GOP attempt to redefine rape is outrageous

Lucy Berry News Editor

Women, imagine that you had too much to drink, were drugged at a party, and were taken advantage of and impregnated by another man.

In another instance, you discover your sister or daughter, who is a minor, is involved in a consensual or non-consensual sexual relationship with a much older adult.

Envision yourself in a situation where you submit to and don’t fight back against a sexual assault because the offender is threatening your life.

Most of these situations constitute what rational people classify as rape, but through the “No Taxpayer Funding for Abortion Act” that was introduced Jan. 20, the House GOP aimed to narrow down the definition of rape to that which is only “forcible.”

This means that rapes involving women who are drugged, unconscious, unwillingly persuaded or in circumstances of statutory sexual assault, are not really “rapes.”

In an effort to restrict federal funding of abortions, the bill would also take away tax benefits on health insurance policies that cover the costs of an abortion and stop women from paying for abortions on their own with health savings accounts.

Due to widespread criticism and controversy, the House GOP retracted the term “forcible” rape last week and will begin using what the original 1976 Hyde Amendment called “rape.”

Though the GOP has made some progress with its decision to remove the “forcible” rape provision from the bill, I’m still concerned that if the bill passes it will prevent low-income women from getting the reproductive health care they need and force desperate women and girls to induce their own abortions or illegally obtain abortions from untrained sources.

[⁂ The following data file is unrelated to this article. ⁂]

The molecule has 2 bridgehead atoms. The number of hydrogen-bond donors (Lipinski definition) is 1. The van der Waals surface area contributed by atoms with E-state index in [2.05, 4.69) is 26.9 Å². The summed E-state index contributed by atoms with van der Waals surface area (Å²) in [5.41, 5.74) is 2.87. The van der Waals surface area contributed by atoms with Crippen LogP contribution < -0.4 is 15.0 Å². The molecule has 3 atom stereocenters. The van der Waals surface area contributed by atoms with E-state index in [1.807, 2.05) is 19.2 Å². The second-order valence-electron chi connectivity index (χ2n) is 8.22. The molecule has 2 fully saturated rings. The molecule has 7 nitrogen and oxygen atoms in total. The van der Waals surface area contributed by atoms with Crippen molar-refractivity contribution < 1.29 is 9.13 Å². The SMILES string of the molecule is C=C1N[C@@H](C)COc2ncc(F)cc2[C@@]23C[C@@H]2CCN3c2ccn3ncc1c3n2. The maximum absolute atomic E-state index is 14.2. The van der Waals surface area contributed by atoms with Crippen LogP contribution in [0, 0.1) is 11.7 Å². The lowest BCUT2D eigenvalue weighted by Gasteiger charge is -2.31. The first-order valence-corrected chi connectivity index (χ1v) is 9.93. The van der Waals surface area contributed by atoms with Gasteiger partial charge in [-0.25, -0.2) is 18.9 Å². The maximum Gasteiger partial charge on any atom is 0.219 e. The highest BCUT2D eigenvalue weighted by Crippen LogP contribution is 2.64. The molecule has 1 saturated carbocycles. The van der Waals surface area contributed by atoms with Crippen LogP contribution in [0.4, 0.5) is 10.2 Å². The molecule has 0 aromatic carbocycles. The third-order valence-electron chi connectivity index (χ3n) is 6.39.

Whether you’re pro-choice or pro-life, this bill is outrageous and cruel in its attempt to redefine what the GOP deems as rape. It is also an extreme intrusion of a woman’s privacy and takes away the individual decision a woman has about what she does with her own body.

This bill takes women back decades to “a time when saying ‘no’ wasn’t enough to qualify as rape,” said Steph Sterling, lawyer and adviser with the National Women’s Law Center. It is an embarrassment to the United States and an obstruction to women’s rights.

Like many progressive groups that are against the bill, I wish the new Congress would focus on issues that truly matter to this country right now, such as the creation of new jobs and improving the economy, instead of attempting to limit or deny health services to women.